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Author: Abbas Aroua
January 2020


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Religious currents, especially Islamic schools of thought, are often considered as monolithic blocs, and sometimes opposed to each other. Sufis, with their large diversity, engaged or not in social and political action, are considered indiscriminately as a peaceful group and associated with mysticism. Salafism, which emerged centuries ago and is encountered in all Muslim countries in genuine but very diverse forms2 rooted in the local traditions, is associated with one school of this current originating from Najd, Saudi Arabia, Wahhābism, which is further connected with extremism and terrorism. The Muslim Brotherhood, which evolved over more than nine decades, and are today divided into a wide range of social and political organisations, leftists and rightists, nationalists and internationalists, are designated by some authoritarian regimes as a terrorist group.

In fact, not only do some academic and political elites regard various currents of Islamic thought as a form of extremism, but they also do the same with regard to the practice of religion itself. A couple of years ago, in a conversation with a senior researcher of a Chinese think-tank, she told me that “in recent years, our Muslims in China have become extremist.” I then asked her to tell me how, and the answer was that “they no longer drink alcohol as they did before”. This unexpected response from a learned person may be explained by the cultural remoteness of the Hans from Muslim populations or by the effect of decades of hard communism that stifled religious expression and caused religious illiteracy in China.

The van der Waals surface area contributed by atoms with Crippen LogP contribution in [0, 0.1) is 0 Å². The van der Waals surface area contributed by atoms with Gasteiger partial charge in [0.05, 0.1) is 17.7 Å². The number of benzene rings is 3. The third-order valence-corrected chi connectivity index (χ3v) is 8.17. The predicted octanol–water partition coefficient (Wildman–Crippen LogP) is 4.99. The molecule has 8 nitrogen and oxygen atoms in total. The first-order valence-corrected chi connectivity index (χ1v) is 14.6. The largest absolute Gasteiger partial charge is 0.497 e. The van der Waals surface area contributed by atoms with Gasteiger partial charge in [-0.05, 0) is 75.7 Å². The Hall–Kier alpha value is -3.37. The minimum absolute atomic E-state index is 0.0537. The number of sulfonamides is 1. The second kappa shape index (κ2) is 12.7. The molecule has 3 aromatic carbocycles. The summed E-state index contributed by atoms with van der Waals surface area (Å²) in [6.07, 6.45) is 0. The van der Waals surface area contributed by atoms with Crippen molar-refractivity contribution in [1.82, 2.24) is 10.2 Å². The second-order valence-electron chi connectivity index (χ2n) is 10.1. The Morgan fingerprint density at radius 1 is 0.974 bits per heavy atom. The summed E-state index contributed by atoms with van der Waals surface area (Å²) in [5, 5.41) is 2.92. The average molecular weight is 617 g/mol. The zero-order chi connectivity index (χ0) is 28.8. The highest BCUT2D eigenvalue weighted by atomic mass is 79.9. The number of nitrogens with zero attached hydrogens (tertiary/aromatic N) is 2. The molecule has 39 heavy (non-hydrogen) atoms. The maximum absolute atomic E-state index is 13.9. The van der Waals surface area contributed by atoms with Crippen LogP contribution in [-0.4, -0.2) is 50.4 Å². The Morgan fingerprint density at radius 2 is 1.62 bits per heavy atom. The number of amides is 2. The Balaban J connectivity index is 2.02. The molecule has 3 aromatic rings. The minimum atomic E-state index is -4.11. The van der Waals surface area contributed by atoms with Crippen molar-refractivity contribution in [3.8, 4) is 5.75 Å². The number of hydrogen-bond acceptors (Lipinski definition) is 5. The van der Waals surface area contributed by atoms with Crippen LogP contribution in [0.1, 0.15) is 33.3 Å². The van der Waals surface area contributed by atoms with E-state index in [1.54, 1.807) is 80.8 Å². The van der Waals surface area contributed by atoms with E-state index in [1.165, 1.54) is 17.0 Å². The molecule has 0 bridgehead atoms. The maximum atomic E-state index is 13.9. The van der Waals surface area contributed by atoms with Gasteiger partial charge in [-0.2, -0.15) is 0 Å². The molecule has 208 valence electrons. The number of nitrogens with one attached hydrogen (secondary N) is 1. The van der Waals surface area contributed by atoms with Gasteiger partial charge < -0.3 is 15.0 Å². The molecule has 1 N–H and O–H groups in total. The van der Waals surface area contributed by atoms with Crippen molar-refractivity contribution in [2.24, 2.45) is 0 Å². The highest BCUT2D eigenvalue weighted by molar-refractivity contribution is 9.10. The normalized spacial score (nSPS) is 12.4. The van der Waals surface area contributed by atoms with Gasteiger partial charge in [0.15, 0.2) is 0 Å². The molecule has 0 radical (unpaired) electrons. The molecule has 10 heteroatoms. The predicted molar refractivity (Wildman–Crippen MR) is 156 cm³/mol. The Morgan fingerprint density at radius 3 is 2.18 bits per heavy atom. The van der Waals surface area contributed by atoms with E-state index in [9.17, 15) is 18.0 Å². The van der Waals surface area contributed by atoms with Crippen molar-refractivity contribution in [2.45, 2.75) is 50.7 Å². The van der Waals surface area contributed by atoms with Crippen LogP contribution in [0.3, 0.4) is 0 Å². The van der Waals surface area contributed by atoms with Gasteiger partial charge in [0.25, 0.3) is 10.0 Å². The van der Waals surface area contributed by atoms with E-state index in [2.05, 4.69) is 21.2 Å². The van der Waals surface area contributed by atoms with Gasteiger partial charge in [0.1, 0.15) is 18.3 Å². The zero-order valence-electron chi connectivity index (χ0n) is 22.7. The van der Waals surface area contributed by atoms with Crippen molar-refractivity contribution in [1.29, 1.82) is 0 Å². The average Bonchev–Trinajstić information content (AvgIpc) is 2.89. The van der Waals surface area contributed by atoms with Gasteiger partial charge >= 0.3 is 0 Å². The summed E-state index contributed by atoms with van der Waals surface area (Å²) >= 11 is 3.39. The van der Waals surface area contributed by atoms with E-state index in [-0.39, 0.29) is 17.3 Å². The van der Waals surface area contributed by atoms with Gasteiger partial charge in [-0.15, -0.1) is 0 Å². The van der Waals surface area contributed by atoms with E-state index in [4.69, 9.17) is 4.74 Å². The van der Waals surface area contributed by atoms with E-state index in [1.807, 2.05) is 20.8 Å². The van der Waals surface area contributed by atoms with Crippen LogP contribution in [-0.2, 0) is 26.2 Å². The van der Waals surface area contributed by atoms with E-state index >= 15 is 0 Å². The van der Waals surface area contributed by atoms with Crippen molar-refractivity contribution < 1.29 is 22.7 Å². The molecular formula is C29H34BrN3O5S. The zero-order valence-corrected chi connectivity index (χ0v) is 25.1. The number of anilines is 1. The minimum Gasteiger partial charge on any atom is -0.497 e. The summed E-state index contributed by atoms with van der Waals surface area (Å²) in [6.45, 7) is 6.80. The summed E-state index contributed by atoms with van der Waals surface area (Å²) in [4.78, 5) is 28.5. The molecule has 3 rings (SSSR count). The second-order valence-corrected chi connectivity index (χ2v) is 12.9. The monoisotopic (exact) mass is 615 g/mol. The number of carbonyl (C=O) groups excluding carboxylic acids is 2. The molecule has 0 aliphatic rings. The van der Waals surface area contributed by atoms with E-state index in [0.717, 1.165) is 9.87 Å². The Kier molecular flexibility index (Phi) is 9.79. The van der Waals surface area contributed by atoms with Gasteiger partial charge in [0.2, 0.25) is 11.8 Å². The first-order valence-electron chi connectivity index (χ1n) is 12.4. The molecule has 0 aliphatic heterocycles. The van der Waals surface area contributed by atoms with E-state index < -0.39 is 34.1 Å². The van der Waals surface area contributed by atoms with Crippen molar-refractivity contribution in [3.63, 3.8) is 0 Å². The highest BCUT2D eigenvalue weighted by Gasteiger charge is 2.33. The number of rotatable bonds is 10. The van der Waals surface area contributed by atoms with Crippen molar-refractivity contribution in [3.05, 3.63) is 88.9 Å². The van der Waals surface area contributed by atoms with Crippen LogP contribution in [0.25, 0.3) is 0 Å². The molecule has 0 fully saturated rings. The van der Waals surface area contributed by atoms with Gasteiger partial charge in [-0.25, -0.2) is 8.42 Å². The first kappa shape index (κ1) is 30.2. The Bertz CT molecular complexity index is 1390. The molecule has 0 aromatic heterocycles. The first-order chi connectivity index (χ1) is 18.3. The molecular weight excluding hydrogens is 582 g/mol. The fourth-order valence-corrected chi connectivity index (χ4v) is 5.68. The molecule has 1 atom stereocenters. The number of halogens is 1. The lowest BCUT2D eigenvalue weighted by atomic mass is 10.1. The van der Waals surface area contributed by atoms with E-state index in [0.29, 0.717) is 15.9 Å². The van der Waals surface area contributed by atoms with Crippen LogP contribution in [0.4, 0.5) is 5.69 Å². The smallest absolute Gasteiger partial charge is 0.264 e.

Recently, the French political elite have adopted the same discourse, after the killing, on 3 October 2019, of four policemen at the Paris Prefecture of Police by Mickaël Harpon, a Frenchman who converted to Islam a decade ago. French president Emmanuel Macron pleaded for a “society of vigilance” in France and called the French people to be “on the lookout at school, at work, in places of worship, close to home [for] little clues” and “weak signs of radicalization”. Macron's Interior Minister, and exegete for the occasion, Christophe Castaner, then came to explain the “weak signs” that President Macron urges the French to identify: “Among these signs that must be noted: a rigorous religious practice, particularly exacerbated in the period of Ramadhan. This is a sign that should trigger an alert on these subjects. […] Wearing a beard […] kissing or not doing it anymore. [...] Does the individual agree to team up with a woman or not? Does he have a regular and ostentatious practice of ritual prayer? Do we have the presence of hyperkeratosis in the middle of the forehead, the tabaâ?i [...] These are indicators that should actually trigger a thorough investigation.” When this kind of discourse emanates from the political elites of a country such as France, whose history and geography make it so close to the realm of Islam, it points to the fast spread of the ideology of “securitism”, transforming French society into “an immense private security company and a large community of informers”.

This attitude towards religion and an undifferentiated approach of religious currents result in many contexts in disastrous policies that cause undesired tensions in both Muslim and non-Muslim societies. This note presents four criteria that help approaching religious currents in a differentiated way, considering their non-homogeneity and the wide diversity within them.

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